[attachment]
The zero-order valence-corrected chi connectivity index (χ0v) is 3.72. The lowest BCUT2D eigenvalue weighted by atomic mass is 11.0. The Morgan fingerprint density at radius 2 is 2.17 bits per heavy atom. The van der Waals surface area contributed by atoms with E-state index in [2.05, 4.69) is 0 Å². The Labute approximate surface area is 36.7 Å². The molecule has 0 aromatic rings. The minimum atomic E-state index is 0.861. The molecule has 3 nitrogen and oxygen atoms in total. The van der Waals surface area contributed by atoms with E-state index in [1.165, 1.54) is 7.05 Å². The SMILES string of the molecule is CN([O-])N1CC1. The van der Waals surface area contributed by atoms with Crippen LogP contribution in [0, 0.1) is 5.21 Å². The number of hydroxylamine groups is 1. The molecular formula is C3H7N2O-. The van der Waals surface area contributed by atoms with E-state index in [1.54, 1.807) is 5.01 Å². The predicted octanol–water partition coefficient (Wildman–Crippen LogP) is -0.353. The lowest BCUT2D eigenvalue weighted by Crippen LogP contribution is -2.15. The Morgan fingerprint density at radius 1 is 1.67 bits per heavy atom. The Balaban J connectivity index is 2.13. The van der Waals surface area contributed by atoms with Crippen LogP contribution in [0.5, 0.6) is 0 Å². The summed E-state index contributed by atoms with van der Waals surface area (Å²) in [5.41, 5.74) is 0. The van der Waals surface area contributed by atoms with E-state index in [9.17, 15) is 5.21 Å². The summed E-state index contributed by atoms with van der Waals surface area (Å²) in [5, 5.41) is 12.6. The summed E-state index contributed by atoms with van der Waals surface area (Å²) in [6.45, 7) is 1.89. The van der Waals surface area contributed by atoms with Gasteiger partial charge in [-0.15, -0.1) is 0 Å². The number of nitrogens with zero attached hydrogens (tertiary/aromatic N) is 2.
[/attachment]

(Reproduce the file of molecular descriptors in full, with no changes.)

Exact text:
The zero-order valence-corrected chi connectivity index (χ0v) is 3.72. The lowest BCUT2D eigenvalue weighted by atomic mass is 11.0. The Morgan fingerprint density at radius 2 is 2.17 bits per heavy atom. The van der Waals surface area contributed by atoms with E-state index in [2.05, 4.69) is 0 Å². The Labute approximate surface area is 36.7 Å². The molecule has 0 aromatic rings. The minimum atomic E-state index is 0.861. The molecule has 3 nitrogen and oxygen atoms in total. The van der Waals surface area contributed by atoms with E-state index in [1.165, 1.54) is 7.05 Å². The SMILES string of the molecule is CN([O-])N1CC1. The van der Waals surface area contributed by atoms with Crippen LogP contribution in [0, 0.1) is 5.21 Å². The number of hydroxylamine groups is 1. The molecular formula is C3H7N2O-. The van der Waals surface area contributed by atoms with E-state index in [1.54, 1.807) is 5.01 Å². The predicted octanol–water partition coefficient (Wildman–Crippen LogP) is -0.353. The lowest BCUT2D eigenvalue weighted by Crippen LogP contribution is -2.15. The Morgan fingerprint density at radius 1 is 1.67 bits per heavy atom. The Balaban J connectivity index is 2.13. The van der Waals surface area contributed by atoms with Crippen LogP contribution in [0.5, 0.6) is 0 Å². The summed E-state index contributed by atoms with van der Waals surface area (Å²) in [5.41, 5.74) is 0. The van der Waals surface area contributed by atoms with E-state index in [9.17, 15) is 5.21 Å². The summed E-state index contributed by atoms with van der Waals surface area (Å²) in [5, 5.41) is 12.6. The summed E-state index contributed by atoms with van der Waals surface area (Å²) in [6.45, 7) is 1.89. The van der Waals surface area contributed by atoms with Gasteiger partial charge in [-0.15, -0.1) is 0 Å². The number of nitrogens with zero attached hydrogens (tertiary/aromatic N) is 2.